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Tuesday, September 6, 2016

Beach hunting grey areas

On a recent beach and water hunt I ran across a really good jewelry hunting situation, a hard packed lower beach with small rocks, crushed shell and course sand.
I knew the area had probably lost sand after a week of rough surf and winds coming from a favorable direction, relying on local beach knowledge and previously productive sites helps you to find jewelry on a consistent basis. 
When I started pulling up lead fishing weights of all shapes and sizes, I knew I had a chance of recovering gold.
I recovered a total of 27 lead fishing weights from the area in a four hour beach and water hunt.
A beach or water hunter may be tempted to move away from this type of area, believing it must be a local fishing spot, but that would be a mistake.
An area like this is often either a base layer objects became trapped in, or an area objects were moved to by the natural sifting action of the water close to shore.
Objects of the same size, shape, weight or density, are moved around by the water and tend to settle in areas with other similar type of objects.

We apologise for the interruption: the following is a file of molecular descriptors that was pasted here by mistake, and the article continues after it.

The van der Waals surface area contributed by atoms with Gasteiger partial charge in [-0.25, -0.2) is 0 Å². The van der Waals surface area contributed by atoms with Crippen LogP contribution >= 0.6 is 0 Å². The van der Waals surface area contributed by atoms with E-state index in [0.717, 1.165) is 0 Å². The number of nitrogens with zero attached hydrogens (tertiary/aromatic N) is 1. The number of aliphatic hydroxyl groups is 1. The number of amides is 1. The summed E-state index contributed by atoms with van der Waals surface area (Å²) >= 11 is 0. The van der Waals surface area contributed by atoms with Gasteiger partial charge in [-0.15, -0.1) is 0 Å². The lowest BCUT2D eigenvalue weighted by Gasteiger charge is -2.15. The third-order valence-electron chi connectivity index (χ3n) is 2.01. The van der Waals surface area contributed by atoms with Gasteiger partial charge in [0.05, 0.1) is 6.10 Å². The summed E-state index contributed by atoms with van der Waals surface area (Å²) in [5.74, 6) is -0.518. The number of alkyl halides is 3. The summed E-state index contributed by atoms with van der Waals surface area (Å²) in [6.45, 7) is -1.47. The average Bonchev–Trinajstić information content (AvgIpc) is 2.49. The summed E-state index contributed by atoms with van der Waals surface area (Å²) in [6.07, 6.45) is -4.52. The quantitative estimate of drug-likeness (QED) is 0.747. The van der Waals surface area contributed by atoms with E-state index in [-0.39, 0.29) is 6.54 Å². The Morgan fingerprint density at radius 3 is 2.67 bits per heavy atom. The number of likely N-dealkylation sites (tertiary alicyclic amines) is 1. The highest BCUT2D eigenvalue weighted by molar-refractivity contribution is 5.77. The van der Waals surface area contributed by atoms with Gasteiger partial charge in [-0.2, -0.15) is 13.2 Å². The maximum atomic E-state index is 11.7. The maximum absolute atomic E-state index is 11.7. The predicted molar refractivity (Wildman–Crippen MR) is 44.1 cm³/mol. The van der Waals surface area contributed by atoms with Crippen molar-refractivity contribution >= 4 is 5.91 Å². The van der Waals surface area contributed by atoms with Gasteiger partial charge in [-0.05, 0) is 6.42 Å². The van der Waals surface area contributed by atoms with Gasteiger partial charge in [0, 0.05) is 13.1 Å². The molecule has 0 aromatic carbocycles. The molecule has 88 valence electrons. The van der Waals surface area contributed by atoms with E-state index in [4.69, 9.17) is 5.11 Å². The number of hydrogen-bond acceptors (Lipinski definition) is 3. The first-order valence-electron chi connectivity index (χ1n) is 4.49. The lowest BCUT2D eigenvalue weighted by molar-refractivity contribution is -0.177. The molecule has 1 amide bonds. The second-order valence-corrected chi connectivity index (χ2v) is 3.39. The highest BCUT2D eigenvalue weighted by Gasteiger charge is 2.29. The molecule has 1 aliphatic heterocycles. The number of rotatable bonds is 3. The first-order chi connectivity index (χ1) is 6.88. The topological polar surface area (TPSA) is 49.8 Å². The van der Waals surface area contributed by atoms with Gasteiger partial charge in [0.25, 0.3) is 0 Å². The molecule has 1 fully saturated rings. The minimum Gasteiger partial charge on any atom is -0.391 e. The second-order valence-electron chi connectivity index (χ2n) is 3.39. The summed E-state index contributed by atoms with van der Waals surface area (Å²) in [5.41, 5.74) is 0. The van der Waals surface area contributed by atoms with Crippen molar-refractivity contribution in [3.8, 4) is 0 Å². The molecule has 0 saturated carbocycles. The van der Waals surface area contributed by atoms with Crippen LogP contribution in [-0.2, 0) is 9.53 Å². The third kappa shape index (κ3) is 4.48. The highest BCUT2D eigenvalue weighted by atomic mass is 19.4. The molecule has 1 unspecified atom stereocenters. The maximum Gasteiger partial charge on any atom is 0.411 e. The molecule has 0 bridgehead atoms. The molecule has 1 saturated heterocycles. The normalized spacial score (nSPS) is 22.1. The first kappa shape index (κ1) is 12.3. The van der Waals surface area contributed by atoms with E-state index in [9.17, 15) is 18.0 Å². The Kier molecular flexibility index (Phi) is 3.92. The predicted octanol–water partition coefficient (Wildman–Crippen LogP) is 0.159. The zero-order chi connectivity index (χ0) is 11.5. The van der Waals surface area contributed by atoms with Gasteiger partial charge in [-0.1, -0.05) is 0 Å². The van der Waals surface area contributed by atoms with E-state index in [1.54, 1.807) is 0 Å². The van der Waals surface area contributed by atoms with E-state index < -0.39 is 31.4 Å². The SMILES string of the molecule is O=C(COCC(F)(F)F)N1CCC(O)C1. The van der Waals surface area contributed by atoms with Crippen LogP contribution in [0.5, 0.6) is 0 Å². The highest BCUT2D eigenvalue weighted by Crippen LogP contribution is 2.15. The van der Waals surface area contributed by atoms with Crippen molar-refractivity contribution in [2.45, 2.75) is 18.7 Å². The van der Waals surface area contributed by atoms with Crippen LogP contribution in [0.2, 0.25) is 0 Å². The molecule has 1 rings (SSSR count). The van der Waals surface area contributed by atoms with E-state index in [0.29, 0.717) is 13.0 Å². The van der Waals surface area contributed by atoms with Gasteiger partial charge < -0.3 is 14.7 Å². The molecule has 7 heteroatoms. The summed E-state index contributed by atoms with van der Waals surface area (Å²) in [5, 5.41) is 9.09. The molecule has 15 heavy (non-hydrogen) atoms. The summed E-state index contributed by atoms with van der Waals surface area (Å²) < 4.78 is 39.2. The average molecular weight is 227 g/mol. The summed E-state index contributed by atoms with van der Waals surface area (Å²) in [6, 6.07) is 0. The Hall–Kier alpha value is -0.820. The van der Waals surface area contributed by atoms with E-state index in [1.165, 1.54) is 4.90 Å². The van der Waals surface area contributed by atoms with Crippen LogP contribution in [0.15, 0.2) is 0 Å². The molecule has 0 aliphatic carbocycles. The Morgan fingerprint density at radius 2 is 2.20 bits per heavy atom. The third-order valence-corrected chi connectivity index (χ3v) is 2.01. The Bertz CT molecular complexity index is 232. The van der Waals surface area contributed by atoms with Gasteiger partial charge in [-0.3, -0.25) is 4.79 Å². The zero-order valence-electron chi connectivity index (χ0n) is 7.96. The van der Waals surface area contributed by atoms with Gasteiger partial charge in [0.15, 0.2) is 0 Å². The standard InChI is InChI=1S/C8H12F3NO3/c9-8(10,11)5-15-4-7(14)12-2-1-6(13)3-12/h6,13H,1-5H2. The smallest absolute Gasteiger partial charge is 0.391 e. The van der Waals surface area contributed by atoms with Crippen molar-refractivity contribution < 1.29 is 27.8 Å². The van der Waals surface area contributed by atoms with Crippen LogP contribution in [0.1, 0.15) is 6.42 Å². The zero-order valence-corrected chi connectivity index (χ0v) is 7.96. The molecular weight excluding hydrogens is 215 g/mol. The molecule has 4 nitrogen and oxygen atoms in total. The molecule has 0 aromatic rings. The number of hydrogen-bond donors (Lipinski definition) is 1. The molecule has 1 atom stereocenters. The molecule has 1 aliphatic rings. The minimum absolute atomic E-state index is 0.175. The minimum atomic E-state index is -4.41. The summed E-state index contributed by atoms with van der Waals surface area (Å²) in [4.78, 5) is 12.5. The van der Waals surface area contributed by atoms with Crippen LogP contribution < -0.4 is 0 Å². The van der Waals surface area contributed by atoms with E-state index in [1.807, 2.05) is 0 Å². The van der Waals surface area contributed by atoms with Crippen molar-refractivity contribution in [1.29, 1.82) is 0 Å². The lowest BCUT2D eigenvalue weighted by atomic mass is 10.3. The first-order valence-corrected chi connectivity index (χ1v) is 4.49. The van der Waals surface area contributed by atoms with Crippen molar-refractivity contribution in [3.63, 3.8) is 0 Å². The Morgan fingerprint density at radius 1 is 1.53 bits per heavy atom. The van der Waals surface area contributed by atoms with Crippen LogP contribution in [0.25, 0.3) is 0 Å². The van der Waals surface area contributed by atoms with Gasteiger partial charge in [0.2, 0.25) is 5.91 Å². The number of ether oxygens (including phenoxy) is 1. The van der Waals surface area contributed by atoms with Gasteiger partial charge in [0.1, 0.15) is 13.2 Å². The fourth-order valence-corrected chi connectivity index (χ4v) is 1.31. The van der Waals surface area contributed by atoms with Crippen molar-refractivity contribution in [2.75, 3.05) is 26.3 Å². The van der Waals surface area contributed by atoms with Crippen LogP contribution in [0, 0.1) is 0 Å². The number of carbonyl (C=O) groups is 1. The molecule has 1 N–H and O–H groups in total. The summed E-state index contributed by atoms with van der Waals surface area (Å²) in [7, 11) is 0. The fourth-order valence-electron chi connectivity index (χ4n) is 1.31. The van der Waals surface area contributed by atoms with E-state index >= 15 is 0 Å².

Gold rings are often recovered from areas that have a lot of lead fishing weights, along with similar heavier objects like keys or large coins. 
When you start to recover a large number of lead fishing weights, keep scooping them up and never walk away from the area.
At the site I was recently searching, I recovered lead weights on the lower beach and inside the water.
Other targets included three 18K gold rings, a silver and gold coin ring, several large silver rings, a couple of half dollars and several large hotel keys.

Use any grey matter you can to help you locate gold at the beach. 

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